The balloon was a new act in the Sparling show that season. A huge balloon had been rigged, but in place of the usual basket, was a broad platform. Onto this, as the closing act of the show, a woman rode a horse, then the balloon was allowed to rise slowly to the very dome of the big tent, carrying the rider and horse with it.
The act was a decided novelty, and was almost as great a hit as had been the somersaulting automobile of a season before.
The balloon stood swaying easily at its anchorage.
"Give a hand here, men. Let the bag up and the boy can get on the platform, after which you can pull him down."
"That won't do," spoke up Phil. "He can't reach the platform. Someone will have to go up and toss him a rope. He can make the rope fast and slide down it."
"I guess you are right, at that. Who will go up?"
"I will," answered the Circus Boy. "Give me that coil of rope."
Taking his place on the platform the lad rose slowly toward the top of the tent as the men paid out the anchor rope.
"Halt!" shouted Phil when he found himself directly opposite his companion.
"Think you can catch it, Teddy?"
"Well, here goes."
The rope shot over Teddy's head, landing in his outstretched arm.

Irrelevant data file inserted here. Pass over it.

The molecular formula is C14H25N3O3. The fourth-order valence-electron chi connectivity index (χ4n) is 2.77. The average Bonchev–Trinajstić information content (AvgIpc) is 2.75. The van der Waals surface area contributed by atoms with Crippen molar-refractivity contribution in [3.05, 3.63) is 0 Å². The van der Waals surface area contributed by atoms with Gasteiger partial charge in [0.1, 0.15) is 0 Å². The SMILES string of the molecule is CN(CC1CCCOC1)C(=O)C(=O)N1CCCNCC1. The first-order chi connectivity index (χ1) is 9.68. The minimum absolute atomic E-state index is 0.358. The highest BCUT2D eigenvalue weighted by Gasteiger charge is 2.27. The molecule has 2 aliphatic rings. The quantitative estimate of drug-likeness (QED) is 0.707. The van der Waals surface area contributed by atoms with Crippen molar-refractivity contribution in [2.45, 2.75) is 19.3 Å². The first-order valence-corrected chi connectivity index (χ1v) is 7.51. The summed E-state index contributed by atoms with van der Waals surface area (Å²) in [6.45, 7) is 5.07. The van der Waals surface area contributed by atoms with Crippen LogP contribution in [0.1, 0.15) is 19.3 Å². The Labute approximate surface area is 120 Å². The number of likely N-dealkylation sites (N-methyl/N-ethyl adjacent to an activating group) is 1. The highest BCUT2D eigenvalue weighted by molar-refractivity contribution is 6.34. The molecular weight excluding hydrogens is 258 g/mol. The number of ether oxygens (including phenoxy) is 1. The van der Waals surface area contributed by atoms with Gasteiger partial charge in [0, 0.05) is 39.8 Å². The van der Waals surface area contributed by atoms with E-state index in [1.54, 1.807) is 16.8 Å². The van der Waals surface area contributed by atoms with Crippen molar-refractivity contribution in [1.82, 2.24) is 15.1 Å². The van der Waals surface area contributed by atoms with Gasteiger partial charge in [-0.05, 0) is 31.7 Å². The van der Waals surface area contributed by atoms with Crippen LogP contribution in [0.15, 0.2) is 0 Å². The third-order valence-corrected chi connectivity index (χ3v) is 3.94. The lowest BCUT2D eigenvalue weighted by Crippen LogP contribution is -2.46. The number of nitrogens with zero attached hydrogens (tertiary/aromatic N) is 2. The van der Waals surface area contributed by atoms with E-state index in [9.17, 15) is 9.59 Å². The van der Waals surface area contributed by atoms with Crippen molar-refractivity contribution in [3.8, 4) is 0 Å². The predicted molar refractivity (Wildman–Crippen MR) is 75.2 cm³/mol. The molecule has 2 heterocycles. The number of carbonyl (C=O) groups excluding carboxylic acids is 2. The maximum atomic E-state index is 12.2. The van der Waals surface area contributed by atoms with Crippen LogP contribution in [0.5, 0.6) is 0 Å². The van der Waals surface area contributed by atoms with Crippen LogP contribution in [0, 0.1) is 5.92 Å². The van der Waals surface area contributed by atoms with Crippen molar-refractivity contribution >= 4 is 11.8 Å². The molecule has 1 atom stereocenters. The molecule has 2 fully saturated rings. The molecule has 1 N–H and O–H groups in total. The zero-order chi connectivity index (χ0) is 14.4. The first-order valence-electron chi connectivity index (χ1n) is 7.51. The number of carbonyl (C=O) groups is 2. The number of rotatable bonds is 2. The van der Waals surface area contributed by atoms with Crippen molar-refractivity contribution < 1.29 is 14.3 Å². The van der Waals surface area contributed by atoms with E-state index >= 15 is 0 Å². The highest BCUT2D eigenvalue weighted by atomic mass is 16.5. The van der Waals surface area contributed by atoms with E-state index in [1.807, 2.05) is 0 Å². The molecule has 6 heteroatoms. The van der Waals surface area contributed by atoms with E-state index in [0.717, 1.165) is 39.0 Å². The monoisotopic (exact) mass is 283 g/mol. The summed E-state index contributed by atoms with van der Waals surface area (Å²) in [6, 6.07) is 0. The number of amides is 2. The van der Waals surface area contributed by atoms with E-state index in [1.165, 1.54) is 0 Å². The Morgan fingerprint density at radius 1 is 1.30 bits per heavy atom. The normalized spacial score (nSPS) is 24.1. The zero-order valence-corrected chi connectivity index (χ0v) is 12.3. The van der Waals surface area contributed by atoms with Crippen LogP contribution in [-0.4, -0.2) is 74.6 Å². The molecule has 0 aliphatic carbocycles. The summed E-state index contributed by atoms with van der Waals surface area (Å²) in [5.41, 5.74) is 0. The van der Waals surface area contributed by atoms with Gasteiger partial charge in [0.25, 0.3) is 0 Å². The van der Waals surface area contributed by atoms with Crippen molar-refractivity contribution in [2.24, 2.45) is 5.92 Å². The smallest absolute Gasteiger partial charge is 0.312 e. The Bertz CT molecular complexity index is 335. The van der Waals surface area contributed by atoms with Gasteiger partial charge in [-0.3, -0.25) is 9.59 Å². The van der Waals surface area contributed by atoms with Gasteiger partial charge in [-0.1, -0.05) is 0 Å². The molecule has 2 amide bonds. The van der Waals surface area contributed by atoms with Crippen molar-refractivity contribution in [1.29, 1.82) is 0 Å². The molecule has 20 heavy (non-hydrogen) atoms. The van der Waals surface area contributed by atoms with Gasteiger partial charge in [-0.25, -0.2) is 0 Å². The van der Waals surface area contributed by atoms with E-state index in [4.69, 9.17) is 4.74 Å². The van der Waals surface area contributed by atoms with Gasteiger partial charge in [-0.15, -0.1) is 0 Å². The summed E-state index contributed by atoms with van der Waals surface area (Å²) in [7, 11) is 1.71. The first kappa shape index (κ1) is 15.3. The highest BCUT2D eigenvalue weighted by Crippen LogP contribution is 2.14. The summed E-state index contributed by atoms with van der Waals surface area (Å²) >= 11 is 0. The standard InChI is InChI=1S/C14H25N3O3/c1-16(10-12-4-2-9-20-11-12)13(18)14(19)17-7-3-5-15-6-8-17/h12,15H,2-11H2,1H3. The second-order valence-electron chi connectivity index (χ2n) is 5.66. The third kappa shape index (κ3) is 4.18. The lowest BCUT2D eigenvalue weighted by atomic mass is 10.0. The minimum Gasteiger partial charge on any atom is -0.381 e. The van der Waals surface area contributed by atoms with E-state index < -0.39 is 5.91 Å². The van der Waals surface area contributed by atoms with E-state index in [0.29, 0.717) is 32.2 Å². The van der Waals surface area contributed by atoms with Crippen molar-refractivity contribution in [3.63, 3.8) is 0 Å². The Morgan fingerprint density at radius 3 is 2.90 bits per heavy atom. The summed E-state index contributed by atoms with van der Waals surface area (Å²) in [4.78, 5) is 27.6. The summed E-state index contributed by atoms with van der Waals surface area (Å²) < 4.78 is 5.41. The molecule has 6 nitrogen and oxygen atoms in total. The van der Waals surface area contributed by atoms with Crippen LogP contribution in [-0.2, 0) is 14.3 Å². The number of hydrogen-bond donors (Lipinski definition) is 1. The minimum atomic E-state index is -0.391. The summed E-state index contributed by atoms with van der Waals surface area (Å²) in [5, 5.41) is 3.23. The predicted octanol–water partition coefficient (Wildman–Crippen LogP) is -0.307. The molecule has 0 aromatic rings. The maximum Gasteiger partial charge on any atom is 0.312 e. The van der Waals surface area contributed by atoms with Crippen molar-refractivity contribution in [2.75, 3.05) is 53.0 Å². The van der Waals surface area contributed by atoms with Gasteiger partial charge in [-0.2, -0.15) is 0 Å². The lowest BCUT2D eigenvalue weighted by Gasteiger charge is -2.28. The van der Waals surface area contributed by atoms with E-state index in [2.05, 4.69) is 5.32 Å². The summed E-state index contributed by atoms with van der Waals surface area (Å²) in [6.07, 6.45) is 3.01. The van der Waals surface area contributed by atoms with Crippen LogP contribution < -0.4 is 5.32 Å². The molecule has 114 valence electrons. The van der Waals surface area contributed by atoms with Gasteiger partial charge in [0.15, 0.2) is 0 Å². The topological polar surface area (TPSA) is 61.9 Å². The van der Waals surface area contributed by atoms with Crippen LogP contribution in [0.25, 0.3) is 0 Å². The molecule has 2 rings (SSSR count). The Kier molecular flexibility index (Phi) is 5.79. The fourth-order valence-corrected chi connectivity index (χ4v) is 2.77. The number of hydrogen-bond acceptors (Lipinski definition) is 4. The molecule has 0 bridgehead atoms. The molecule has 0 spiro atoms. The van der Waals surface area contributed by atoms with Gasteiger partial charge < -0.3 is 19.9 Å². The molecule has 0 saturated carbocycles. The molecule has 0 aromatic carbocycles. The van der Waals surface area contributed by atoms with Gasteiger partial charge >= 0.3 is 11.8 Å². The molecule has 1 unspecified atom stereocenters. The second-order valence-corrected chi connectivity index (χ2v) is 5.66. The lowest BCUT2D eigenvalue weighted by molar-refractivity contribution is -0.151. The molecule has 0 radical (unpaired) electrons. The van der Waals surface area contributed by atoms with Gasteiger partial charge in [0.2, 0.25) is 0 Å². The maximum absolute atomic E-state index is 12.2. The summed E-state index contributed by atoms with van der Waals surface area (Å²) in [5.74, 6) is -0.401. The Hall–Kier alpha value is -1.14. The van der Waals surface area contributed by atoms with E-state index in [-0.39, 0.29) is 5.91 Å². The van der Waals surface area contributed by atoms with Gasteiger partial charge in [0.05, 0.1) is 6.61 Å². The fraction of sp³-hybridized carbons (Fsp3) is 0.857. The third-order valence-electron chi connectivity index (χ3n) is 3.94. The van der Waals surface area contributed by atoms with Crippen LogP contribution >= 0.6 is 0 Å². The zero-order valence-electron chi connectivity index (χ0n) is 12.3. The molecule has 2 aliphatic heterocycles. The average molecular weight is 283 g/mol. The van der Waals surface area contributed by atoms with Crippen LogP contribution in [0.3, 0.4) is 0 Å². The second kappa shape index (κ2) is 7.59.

"Be sure you make it good and fast before you try to shin down it," warned Phil.
"I'll take care of that. Don't you worry. You might toss me a peanut while I'm getting ready. I'll go in my cage quicker."
Phil laughingly threw a handful toward his companion, three or four of which Teddy caught, some in his mouth and some in his free hand, to the great amusement of the spectators.
"They ought to pay an admission for that," grinned Phil.
"For seeing the animals perform. You are the funniest animal in the show at the present minute."
"Well, I like that! How about yourself?" peered Teddy with well-feigned indignation.
"I guess I must be next as an attraction," laughed the boy.
"I guess, yes."
"Haul away," called Phil to the men below him, and they started to pull the balloon down toward the ground again.
"Get a net under Tucker there," directed Mr. Sparling.
"I'm not going to dive. What do you think?" retorted Teddy.
"There is no telling what you may or may not do," answered the showman. "It is the unexpected that always happens with you."
Phil nodded his approval of the statement.
In the meantime Teddy had made fast the end of the rope to the aerial bar, and grasping the rope firmly in his hands, began letting himself down hand under hand.
"Better twist your legs about the rope," called Phil.
"No. It isn't neces—"
Just then Teddy uttered a howl. The rope, which he had not properly secured, suddenly slipped from the bar overhead.
Teddy dropped like a shot.
THE CIRCUS ON AN ISLAND
Teddy landed in the net with a smack that made the spectators gasp.
"Are you hurt," cried Mr. Sparling, running forward.
Teddy got up, rubbing his shins gingerly, working his head from side to side to make sure that his neck was properly in place.
"N-n-no, I guess not. I'll bet that net got a clump that it won't forget in a hurry, though. Folks, the show is all over. You may go home now," added Teddy, turning to the audience and waving his hand to them.
The seats began to rattle as the people, realizing that there was nothing more to be seen, finally decided to start for home.
"It is lucky, young man, that I had that net under you," announced Mr. Sparling.